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No. of customers (probability)

  1. Mar 18, 2006 #1
    The expenses of customers follows a normal distribution with mean equals to $428, and standard deviation equals to $100. A customer spending $600 or more will receive a gift. If the probability of the shopping centre giving out gifts is at least 0.99, find the smallest no. of customers visiting the store.

    My solution is something like:
    X: expenses of customers
    X~N(428, 100)
    P(X>= 600)
    = P(Z>= (600-428)/100 )
    = P(Z>= 1.72)
    = 0.5 - A(1.72)
    From the table, P(X>= 600) = 0.5 - 0.4573= 0.0427

    n: no. of customers
    0.0427^n >= 0.99 <----Why isnt this expression incorrect?
    There is another expression (1-0.0427)^n <= 0.01, which is correct. But as far as i'm concerned, they should be both correct :confused: Please help!
  2. jcsd
  3. Mar 18, 2006 #2


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    Science Advisor

    You could try actually solving those equations for n to see which one makes sense. The first one says the upper limit on the number of customers is 0.

    The way to figure it out is to think about what they are asking. They are looking for a number of customers n so that the probability of AT LEAST one customer receiving a gift is .99 or more. This is the same as saying that the probability that none of the customers receive gifts is .01 or less. And the probability that a given customer does not receive a gift is 1 - .0427, so you take that number to the nth to get the probability that all customers do not receive gifts.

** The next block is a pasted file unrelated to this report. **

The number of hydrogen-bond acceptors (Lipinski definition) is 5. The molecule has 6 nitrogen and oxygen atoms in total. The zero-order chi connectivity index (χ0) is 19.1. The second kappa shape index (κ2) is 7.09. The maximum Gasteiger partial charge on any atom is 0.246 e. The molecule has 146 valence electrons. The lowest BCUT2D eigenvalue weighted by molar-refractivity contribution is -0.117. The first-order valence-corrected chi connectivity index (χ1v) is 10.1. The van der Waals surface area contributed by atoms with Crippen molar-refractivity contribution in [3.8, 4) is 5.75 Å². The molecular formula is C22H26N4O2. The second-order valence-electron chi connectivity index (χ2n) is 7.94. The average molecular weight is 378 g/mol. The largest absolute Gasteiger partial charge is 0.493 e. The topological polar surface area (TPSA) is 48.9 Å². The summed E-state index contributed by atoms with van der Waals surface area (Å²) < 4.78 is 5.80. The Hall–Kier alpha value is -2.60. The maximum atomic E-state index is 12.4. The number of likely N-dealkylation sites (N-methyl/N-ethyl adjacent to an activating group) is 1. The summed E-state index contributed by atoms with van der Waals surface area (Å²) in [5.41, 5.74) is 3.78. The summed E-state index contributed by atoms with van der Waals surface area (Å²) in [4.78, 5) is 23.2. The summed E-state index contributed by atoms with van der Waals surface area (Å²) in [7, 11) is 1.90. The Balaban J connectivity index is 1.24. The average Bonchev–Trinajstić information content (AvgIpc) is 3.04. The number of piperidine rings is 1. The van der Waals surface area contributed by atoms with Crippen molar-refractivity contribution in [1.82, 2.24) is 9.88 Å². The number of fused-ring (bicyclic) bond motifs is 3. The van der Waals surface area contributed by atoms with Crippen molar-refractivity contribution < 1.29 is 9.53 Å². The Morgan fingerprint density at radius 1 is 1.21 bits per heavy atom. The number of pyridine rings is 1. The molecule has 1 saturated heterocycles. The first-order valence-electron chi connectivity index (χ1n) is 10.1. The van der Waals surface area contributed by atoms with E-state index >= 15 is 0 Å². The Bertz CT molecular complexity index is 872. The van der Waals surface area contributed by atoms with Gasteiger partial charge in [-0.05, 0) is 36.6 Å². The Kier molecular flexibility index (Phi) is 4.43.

What your first (incorrect) expression says is that the probability that ALL customers receive gifts is at least .99. Clearly you can't have very many customers for this to happen!
  4. Mar 18, 2006 #3
    [tex] \frac {\bar x - \mu} { \frac {\sigma} { \sqrt{n}}}= z [/tex]

    Find a z-score that corresponds to 0.99 and solve for n.
    Last edited: Mar 18, 2006
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